Examining the presence and nature of delusions in Alzheimer's disease and frontotemporal dementia syndromes

Fiona Kumfor, Cheng Tao Liang, Jessica L. Hazelton, Cristian E. Leyton, Cassandra Kaizik, Emma Devenney, Emily Connaughton, Robyn Langdon, Eneida Mioshi, John B. Kwok, Carol Dobson-Stone, Glenda M. Halliday, Olivier Piguet, John R. Hodges, Ramon Landin-Romero

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Abnormal beliefs and delusions have been reported in some people with dementia, however, the prevalence of delusions, and their neurocognitive basis has been underexplored. This study aimed to examine the presence, severity, content and neural correlates of delusions in a large, well-characterised cohort of dementia patients using a transdiagnostic, cross-sectional approach.


Four-hundred and eighty-seven people with dementia were recruited: 102 Alzheimer's disease, 136 behavioural-variant frontotemporal dementia, 154 primary progressive aphasia, 29 motor neurone disease, 46 corticobasal syndrome, 20 progressive supranuclear palsy. All patients underwent neuropsychological assessment and brain magnetic resonance imaging, and the Neuropsychiatric Inventory was conducted with an informant, by an experienced clinician.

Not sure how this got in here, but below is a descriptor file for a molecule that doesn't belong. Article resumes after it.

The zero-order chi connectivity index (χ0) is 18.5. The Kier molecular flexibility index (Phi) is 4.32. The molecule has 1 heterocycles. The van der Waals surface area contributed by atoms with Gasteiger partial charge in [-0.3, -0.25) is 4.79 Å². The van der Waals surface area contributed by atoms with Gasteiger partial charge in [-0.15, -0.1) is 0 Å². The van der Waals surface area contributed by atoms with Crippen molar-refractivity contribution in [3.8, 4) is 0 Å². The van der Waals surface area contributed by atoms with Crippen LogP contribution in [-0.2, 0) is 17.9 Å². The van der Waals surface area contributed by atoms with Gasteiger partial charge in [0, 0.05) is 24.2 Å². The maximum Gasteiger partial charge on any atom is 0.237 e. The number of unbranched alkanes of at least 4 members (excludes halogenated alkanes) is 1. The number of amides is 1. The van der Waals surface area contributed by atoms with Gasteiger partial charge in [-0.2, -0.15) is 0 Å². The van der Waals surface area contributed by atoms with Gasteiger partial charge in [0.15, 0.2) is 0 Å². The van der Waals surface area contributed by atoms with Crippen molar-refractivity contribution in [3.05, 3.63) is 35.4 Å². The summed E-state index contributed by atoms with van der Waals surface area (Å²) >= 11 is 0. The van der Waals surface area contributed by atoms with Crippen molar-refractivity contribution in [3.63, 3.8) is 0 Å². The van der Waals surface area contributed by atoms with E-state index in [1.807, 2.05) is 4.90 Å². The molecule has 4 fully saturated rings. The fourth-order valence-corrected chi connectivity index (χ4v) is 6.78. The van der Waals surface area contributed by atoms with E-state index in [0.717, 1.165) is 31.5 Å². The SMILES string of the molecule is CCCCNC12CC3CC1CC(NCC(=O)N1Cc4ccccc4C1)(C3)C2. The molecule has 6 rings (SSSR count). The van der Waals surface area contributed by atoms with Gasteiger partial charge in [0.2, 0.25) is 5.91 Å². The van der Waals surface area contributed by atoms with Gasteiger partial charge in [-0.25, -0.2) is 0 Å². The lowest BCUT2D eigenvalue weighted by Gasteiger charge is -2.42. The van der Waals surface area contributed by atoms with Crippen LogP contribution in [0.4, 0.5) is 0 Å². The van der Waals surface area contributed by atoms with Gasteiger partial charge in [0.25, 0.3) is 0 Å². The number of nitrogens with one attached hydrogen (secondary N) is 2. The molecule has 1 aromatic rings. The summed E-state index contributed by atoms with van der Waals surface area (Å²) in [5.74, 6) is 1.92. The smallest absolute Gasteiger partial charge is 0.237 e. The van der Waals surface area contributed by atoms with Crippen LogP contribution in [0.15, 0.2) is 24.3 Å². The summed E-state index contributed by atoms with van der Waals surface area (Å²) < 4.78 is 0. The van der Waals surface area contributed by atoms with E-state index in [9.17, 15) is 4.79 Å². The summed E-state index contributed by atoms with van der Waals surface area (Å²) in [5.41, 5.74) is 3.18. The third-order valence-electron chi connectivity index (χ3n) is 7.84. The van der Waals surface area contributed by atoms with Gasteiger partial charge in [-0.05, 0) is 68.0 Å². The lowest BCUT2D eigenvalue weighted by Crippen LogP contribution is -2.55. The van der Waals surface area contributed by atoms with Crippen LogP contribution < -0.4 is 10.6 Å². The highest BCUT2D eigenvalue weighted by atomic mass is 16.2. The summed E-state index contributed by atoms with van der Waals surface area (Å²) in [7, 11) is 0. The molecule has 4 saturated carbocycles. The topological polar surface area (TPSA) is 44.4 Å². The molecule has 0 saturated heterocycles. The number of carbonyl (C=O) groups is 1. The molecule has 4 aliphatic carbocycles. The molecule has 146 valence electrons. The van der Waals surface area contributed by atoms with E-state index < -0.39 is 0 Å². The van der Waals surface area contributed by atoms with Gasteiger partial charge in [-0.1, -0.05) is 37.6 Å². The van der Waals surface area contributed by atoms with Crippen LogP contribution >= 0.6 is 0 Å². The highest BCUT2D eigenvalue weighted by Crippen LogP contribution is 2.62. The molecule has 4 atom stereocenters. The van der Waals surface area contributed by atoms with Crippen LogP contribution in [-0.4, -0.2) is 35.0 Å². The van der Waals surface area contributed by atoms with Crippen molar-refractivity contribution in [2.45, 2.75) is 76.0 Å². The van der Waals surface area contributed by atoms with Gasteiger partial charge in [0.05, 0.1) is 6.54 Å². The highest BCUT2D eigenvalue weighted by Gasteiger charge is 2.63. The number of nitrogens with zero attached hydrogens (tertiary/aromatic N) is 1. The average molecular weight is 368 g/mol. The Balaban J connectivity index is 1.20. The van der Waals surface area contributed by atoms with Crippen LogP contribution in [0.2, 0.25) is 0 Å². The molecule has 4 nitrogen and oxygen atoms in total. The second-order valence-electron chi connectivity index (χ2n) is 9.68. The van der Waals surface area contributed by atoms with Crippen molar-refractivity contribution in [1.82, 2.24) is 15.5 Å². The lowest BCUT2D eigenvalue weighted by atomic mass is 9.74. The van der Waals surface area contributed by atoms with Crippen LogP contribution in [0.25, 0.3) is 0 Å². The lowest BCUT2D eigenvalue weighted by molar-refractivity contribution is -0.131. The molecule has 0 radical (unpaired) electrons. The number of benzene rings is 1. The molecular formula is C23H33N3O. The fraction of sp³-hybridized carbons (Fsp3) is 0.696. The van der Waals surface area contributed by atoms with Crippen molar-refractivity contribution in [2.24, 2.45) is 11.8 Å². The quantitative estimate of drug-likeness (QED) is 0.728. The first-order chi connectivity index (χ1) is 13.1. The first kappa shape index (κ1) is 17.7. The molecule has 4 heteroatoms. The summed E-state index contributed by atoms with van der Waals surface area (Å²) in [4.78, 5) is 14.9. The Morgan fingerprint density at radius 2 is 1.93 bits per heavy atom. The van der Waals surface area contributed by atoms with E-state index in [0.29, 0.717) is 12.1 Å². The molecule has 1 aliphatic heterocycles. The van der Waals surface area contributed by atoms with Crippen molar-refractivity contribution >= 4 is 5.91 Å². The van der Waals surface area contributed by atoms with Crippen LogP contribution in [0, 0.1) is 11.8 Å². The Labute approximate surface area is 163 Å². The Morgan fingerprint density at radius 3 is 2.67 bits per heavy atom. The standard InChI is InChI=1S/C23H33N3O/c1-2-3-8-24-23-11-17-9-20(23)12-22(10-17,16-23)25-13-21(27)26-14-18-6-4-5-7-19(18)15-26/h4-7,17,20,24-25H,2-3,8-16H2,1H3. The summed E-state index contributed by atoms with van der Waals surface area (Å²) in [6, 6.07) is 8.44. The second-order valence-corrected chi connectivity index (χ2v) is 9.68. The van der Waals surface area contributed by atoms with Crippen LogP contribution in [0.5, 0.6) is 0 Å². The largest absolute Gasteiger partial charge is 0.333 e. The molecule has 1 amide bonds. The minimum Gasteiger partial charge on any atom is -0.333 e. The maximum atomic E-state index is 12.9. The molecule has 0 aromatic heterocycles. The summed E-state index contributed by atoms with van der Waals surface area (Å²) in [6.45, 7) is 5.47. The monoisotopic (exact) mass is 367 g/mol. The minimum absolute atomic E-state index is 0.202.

In our cohort, 48/487 patients (10.8%) had delusions. A diagnosis of behavioural-variant frontotemporal dementia (18.4%) and Alzheimer's disease (11.8%) were associated with increased risk of delusions. A positive gene mutation was observed in 11/27 people with delusions. Individuals with frequent delusions performed worse on the Addenbrooke's Cognitive Examination (p = 0.035), particularly on the orientation/attention (p = 0.022) and memory (p = 0.013) subtests. Voxel-based morphometry analyses found that increased delusional psychopathology was associated with reduced integrity of the right middle frontal gyrus, right planum temporale and left anterior temporal pole.


Our results demonstrate that delusions are relatively common in dementia and uncover a unique cognitive and neural profile associated with the manifestation of delusions. Clinically, delusions may lead to delayed or misdiagnosis. Our results shed light on how to identify individuals at risk of neuropsychiatric features of dementia, a crucial first step to enable targeted symptom management.
Original languageEnglish
Article numberGPS5692
JournalInternational Journal of Geriatric Psychiatry
Issue number3
Early online date8 Feb 2022
Publication statusPublished - 1 Mar 2022


  • Alzheimer's disease
  • C9orf72
  • cognitive impairment
  • frontotemporal dementia
  • primary progressive aphasia
  • psychosis
  • research domain criteria (RDoC)
  • structural imaging

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